Questioning the Downstream Bottleneck

BPI Contributor

November 1, 2009

4 Min Read

In preparing for our October supplement on bioprocess design, BPI’s contributing editor Lorna D. McLeod spoke with Bayer Healthcare’s Harald Dinter (vice president of global biological development) and Jens Vogel (CMC development team leader and head of isolation and purification in global biological development) about the downstream bottleneck. Is it or isn’t it a real problem? Does the answer depend on your point of view?

BPI: “Does a company’s downstream capacity place practical constraints on increasing production titers? Is that something you’re giving thought to early in development? Will we be able to handle the titers that we’re seeing in these early phases?”


Harald Dinter: “This is a big discussion with commercial products and facilities that were designed so the fermentors are matched to a purification train. They said, ‘OK, we’ll have antibody titers up to 1–3 g/L. So we’ll have so many grams of antibodies in a batch, and we need these kinds of columns downstream.’ But suddenly the titers are threefold or fivefold higher, and the capturing column is not big enough. How do you deal with that? Do you set up a second column? Do you run your fermentor only half full? Do you run a second shift in the facility at night? These are the things commercial manufacturing organizations and units are facing now. If you have a new process, and you’re building a new facility, then obviously this is not a problem because you know you’ll have 5–10 g/L. And you can design your downstream unit to handle that. But when companies like Genentech designed their current facilities, nobody thought that 5 and 10 g/L would be possible.”

BPI: “So what are companies generally doing? Is it something they’re deciding individually? Or is there a trend yet?”

Harald Dinter: “Various companies use different approaches. Some come in with nice, very sophisticated software and ask, ‘How can we make the best use of our plants? Shouldn’t we add people for running additional shifts? Does it make more sense to add a second column? Do we have the extra space?’ All these constraints could drive the analysis in different directions. And other ways of downstream processing are being developed. So there’s a lot of creativity, and various companies have different solutions. There’s no standard answer.”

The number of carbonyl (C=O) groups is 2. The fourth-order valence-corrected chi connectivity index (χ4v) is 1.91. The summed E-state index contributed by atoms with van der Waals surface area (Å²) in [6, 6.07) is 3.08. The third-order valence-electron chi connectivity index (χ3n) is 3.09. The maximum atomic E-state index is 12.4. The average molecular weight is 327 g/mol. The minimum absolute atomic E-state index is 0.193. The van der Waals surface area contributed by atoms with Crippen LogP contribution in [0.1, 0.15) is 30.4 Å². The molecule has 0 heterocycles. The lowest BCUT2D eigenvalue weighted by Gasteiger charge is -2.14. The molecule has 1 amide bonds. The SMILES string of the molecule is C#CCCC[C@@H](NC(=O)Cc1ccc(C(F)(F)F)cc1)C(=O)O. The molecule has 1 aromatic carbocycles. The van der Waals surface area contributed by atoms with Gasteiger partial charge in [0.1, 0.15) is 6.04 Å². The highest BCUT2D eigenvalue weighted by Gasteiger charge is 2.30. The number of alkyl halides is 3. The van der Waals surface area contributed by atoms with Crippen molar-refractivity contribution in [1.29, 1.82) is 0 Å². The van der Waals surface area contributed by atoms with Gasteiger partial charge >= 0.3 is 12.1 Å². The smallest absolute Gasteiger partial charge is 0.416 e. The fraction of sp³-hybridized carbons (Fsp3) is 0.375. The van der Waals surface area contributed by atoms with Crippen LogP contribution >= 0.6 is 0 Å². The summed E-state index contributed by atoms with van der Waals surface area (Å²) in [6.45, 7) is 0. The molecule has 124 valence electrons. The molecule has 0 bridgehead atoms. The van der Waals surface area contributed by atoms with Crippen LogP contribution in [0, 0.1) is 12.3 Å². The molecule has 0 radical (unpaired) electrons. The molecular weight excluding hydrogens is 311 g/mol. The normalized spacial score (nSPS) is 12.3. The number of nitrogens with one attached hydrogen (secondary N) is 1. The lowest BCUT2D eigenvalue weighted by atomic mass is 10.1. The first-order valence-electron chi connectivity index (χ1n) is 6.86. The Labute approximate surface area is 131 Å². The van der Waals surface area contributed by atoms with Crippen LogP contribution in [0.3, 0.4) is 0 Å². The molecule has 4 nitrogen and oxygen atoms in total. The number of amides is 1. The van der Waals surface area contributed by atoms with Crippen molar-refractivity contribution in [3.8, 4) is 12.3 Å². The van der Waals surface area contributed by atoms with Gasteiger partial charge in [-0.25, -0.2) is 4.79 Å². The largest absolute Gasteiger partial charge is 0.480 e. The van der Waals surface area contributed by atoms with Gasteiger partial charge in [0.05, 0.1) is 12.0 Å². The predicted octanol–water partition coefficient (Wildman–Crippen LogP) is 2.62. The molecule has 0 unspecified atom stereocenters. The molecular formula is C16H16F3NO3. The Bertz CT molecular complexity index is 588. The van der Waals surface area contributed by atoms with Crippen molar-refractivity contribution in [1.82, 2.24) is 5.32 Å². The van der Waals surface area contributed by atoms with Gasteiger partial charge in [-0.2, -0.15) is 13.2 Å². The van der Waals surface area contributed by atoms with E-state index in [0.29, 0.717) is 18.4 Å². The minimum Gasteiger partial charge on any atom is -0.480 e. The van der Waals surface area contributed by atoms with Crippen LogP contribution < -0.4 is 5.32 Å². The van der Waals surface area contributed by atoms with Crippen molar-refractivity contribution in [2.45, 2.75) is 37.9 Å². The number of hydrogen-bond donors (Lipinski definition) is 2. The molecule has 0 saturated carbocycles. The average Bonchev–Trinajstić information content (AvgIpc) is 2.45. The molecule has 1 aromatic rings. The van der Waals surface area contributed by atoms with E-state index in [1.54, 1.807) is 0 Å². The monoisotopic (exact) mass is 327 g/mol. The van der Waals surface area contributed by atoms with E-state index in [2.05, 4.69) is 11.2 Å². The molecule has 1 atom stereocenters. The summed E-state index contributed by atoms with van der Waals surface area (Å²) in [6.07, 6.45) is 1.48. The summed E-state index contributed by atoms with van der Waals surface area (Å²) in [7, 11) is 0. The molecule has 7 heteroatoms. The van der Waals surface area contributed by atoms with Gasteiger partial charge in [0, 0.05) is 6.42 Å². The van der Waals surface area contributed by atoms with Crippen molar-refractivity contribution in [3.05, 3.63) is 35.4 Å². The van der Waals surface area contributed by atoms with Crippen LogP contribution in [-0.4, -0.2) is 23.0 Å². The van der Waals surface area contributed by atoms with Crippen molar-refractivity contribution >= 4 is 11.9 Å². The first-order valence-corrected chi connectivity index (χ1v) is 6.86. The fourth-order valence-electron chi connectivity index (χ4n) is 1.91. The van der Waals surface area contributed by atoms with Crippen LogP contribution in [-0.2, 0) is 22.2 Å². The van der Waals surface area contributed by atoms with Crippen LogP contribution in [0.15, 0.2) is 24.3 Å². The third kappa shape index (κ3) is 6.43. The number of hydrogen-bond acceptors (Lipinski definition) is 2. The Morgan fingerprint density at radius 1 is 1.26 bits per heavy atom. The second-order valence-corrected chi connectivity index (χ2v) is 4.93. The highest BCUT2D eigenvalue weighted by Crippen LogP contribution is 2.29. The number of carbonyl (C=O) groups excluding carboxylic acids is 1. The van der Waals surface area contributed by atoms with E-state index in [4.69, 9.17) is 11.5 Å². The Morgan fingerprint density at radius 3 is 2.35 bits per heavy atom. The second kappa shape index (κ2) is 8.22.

Jens Vogel: “I would agree with that in general. It’s really a very individual approach. I think the whole idea of a downstream bottleneck is being maybe a little bit overhyped based on analyses we’ve done in the past, using semi-empirical models developed at Bayer to predict scale-up performance and design large-scale operations based on a limited set of small-and pilot-scale experiments. Most products in development should be feasibly produced with the existing technologies for column chromatography. Squeezing it into an existing facility for a specific company that has an existing infrastructure, that might be a significant challenge.

“Will we see completely new technologies and unit operations being used throughout the industry? That’s unlikely for the time being because, again, it focuses more on speed to market rather than, let’s say, cost of goods. There might be some technologies that could help with COG for making very large amounts of antibodies. For very large-dose antibodies, for which you need tons of quantities per year, you could maybe improve results with other technologies such as crystallization. But I suspect that this will be, at least for the time being, not so much a trend but more a niche application.”

Harald Dinter: “That’s the downstream guy’s point of view. Over the years there’s been a kind of friendly battle between upstream and downstream. The purification people, the downstream people said, ‘Well, we could produce much more, but you guys upstream give us these low titers…’ And then suddenly the production guys have smiles on their faces, now that they can give the downstream people a hard time. So there may be a little hype going on there, but that’s for a reason because now it’s pay-back time.”

BPI: “That adds a whole new component to the issue!”

Harald Dinter: “For microbial products, there that is not much of an issue. This is really all about mammalian-produced proteins. There really was a major breakthrough in the titers, and the focus on antibodies in this industry makes it a special point. And I think the psychological aspect helps make it a big point in discussions at meetings and in journals.”

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